By Ryan Michaels
The Birmingham Times
Like most agencies and nonprofits that provide services to residents, the Jefferson County Area Agency on Aging (AAA) has faced challenges with the COVID-19 pandemic and now the Delta variant.
For example, the Meals on Wheels program, which serves more than 1,000 people in Jefferson County, has gone from daily to weekly.
Long-term care ombudsperson Sheree Head said that hasn’t stopped volunteers from giving their all.
“We only see individuals once a week, but we give them the opportunity to have regular contact with someone,” Head said, “and we can see how they’re doing and find out what’s going on with them. these individuals. “
Due to the upsurge in cases of the Delta variant COVID-19, Head said the AAA cares not only for the health of those they serve, but the organization’s volunteers as well.
“With [the Delta variant], it’s much more difficult for us because a lot of our volunteers are seniors themselves, ”she said. “We don’t want to put them in a situation where it hurts them more than that [helps] the other individual.
Food programs, Head said, are especially important because they give older people the opportunity to socialize with others. For example, the Senior Nutrition Program provides meals directly to 26 senior centers in Jefferson County, where group eating is not as common as it was before the pandemic.
“[Socializing] is a very important thing, but especially our nutrition program for seniors, because part of their job is to get out of the house and be with other people to communicate and see other people and to talk to others. ‘other people, because this social interaction is very important,’ says the head. “The longer an individual is isolated, it wreaks havoc mentally and physically. “
While several senior centers have started serving meals only through pickup options, AAA has also tried other ways to reach seniors. For example, the organization previously offered Tai Chi classes at senior centers, but has now moved them online.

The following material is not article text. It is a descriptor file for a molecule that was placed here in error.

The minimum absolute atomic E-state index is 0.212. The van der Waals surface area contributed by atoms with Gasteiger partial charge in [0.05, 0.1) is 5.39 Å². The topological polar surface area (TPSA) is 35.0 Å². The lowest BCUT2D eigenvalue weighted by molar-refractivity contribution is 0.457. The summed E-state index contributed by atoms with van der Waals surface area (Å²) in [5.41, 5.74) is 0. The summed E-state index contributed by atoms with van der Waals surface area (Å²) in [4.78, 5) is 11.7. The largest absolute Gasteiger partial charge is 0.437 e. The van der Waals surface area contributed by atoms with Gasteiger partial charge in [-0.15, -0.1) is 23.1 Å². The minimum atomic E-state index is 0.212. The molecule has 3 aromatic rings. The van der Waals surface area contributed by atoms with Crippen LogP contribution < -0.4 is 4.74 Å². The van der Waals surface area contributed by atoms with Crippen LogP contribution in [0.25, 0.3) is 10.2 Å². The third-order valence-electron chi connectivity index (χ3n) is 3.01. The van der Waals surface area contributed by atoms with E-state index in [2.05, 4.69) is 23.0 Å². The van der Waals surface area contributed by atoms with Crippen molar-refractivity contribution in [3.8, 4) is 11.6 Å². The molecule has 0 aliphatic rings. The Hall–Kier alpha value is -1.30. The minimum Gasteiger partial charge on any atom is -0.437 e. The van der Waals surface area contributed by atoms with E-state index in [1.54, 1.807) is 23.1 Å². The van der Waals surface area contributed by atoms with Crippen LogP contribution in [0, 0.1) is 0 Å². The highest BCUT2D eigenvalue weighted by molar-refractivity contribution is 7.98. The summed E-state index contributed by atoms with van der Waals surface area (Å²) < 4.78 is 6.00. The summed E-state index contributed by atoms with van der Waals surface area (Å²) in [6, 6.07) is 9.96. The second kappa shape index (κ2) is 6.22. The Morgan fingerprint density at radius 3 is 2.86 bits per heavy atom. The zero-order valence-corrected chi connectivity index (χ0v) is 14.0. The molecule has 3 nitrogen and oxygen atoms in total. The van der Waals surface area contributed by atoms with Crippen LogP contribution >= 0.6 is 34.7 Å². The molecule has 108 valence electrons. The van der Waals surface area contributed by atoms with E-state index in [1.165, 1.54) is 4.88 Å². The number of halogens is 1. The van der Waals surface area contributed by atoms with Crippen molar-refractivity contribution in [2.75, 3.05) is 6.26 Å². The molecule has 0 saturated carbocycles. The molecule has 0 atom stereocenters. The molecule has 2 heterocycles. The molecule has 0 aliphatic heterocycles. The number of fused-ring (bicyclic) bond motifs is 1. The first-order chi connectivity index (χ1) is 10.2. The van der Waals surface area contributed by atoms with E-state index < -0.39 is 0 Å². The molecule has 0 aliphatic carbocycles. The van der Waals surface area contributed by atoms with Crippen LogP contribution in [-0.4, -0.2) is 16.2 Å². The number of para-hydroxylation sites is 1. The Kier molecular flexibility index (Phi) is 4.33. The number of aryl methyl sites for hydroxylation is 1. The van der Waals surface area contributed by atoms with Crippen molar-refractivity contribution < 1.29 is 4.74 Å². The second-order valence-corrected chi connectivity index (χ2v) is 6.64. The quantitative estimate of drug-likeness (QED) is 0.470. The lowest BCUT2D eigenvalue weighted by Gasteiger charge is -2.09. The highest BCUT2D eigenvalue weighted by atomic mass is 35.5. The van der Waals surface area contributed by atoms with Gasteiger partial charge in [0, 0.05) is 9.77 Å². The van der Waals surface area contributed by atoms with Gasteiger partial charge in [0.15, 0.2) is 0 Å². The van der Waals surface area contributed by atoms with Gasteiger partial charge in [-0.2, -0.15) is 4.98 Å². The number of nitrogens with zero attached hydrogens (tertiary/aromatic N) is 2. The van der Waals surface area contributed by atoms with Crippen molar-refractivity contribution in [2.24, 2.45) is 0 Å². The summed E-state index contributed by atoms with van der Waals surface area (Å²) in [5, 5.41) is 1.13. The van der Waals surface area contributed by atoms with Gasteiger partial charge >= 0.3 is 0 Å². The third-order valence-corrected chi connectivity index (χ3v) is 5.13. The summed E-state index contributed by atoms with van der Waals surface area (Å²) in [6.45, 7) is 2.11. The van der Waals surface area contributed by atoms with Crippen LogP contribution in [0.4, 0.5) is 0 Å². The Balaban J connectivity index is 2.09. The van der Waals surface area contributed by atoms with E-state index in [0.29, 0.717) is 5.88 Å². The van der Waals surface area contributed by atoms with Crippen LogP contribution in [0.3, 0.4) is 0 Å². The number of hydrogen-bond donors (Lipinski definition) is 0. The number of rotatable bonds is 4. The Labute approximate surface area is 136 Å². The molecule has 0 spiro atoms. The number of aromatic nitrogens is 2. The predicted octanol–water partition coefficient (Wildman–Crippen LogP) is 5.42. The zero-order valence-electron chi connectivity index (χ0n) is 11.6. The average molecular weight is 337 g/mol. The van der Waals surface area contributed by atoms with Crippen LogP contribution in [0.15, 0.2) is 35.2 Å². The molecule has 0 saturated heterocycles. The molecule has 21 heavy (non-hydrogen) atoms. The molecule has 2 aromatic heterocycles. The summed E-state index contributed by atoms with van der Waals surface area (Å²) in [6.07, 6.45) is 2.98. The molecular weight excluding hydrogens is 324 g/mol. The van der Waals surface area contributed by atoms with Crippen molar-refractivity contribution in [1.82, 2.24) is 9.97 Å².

“[The Tai Chi] kind of helps to center that person, as well as get them to do physical activity and some interaction with other people, ”said Head, who added that it’s difficult to get older people to participate in virtual programs, but that they are more involved than some realize.
“[Getting seniors online] has been a challenge because a lot of our population is not tech savvy, but you would be surprised how many of them are, ”Head said,“ or how many of them have little ones. -children they know how to call to help them with these things. “
Still, there is a segment of the population that they don’t reach just because they’re not tech savvy or don’t have access to electronics, she said.
These people can call 1-800-AGE-LINE and the organization will find a way to help them.
“Once we can get them through our call center, we can assess them for any of our programs that they may need help with,” Head said, “and often they come away with a assistance in several areas, rather than just the one on which the original appeal was made.
AAA also provides seniors with a variety of services, including home care, their Alabama State Health Insurance Assistance Program (SHIP), which helps place seniors with insurance or health insurance plans in. according to their needs, and their SenioRx program, which helps seniors find drugs at low cost or free.
For more information, call 1-800-AGE-LINE or visit https://uwaaa.org for more information.
Click on any of the links below to read related stories.
Meet the Birmingham residents – all 100 or more – who inspire
UAB Geriatric Expert on the Key to “Successful Aging”
At 104, Dr Ora Mae Parker is still a blessing to others